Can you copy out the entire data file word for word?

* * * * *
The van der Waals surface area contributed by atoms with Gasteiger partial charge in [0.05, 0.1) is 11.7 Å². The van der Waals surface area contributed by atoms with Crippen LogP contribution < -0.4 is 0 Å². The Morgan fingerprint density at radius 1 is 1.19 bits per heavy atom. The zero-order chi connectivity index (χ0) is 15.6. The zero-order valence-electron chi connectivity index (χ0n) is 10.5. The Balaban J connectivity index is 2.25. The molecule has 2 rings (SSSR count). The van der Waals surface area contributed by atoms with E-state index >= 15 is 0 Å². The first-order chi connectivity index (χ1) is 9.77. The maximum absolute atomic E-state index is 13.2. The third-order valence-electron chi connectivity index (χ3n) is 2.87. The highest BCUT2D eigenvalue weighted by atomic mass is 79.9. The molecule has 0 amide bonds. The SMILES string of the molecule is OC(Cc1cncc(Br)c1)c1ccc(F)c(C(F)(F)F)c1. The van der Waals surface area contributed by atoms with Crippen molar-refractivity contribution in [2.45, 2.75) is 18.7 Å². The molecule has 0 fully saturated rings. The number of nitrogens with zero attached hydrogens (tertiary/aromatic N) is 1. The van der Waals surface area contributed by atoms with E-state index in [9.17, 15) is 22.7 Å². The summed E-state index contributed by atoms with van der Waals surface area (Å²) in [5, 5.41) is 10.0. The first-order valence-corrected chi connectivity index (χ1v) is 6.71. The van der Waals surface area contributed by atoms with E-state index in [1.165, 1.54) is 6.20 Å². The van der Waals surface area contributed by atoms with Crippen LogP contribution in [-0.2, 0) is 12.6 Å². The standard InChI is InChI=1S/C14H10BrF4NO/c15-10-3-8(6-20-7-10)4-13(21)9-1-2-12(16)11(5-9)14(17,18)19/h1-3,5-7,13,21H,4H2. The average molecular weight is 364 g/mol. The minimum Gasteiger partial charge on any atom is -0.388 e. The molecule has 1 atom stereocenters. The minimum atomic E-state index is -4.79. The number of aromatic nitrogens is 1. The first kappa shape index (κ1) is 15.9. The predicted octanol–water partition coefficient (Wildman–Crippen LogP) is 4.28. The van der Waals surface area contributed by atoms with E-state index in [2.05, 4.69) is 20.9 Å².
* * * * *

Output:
The van der Waals surface area contributed by atoms with Gasteiger partial charge in [0.05, 0.1) is 11.7 Å². The van der Waals surface area contributed by atoms with Crippen LogP contribution < -0.4 is 0 Å². The Morgan fingerprint density at radius 1 is 1.19 bits per heavy atom. The zero-order chi connectivity index (χ0) is 15.6. The zero-order valence-electron chi connectivity index (χ0n) is 10.5. The Balaban J connectivity index is 2.25. The molecule has 2 rings (SSSR count). The van der Waals surface area contributed by atoms with E-state index >= 15 is 0 Å². The first-order chi connectivity index (χ1) is 9.77. The maximum absolute atomic E-state index is 13.2. The third-order valence-electron chi connectivity index (χ3n) is 2.87. The highest BCUT2D eigenvalue weighted by atomic mass is 79.9. The molecule has 0 amide bonds. The SMILES string of the molecule is OC(Cc1cncc(Br)c1)c1ccc(F)c(C(F)(F)F)c1. The van der Waals surface area contributed by atoms with Crippen molar-refractivity contribution in [2.45, 2.75) is 18.7 Å². The molecule has 0 fully saturated rings. The number of nitrogens with zero attached hydrogens (tertiary/aromatic N) is 1. The van der Waals surface area contributed by atoms with E-state index in [9.17, 15) is 22.7 Å². The summed E-state index contributed by atoms with van der Waals surface area (Å²) in [5, 5.41) is 10.0. The first-order valence-corrected chi connectivity index (χ1v) is 6.71. The van der Waals surface area contributed by atoms with E-state index in [1.165, 1.54) is 6.20 Å². The van der Waals surface area contributed by atoms with Crippen LogP contribution in [-0.2, 0) is 12.6 Å². The standard InChI is InChI=1S/C14H10BrF4NO/c15-10-3-8(6-20-7-10)4-13(21)9-1-2-12(16)11(5-9)14(17,18)19/h1-3,5-7,13,21H,4H2. The average molecular weight is 364 g/mol. The minimum Gasteiger partial charge on any atom is -0.388 e. The molecule has 1 atom stereocenters. The minimum atomic E-state index is -4.79. The number of aromatic nitrogens is 1. The first kappa shape index (κ1) is 15.9. The predicted octanol–water partition coefficient (Wildman–Crippen LogP) is 4.28. The van der Waals surface area contributed by atoms with E-state index in [2.05, 4.69) is 20.9 Å².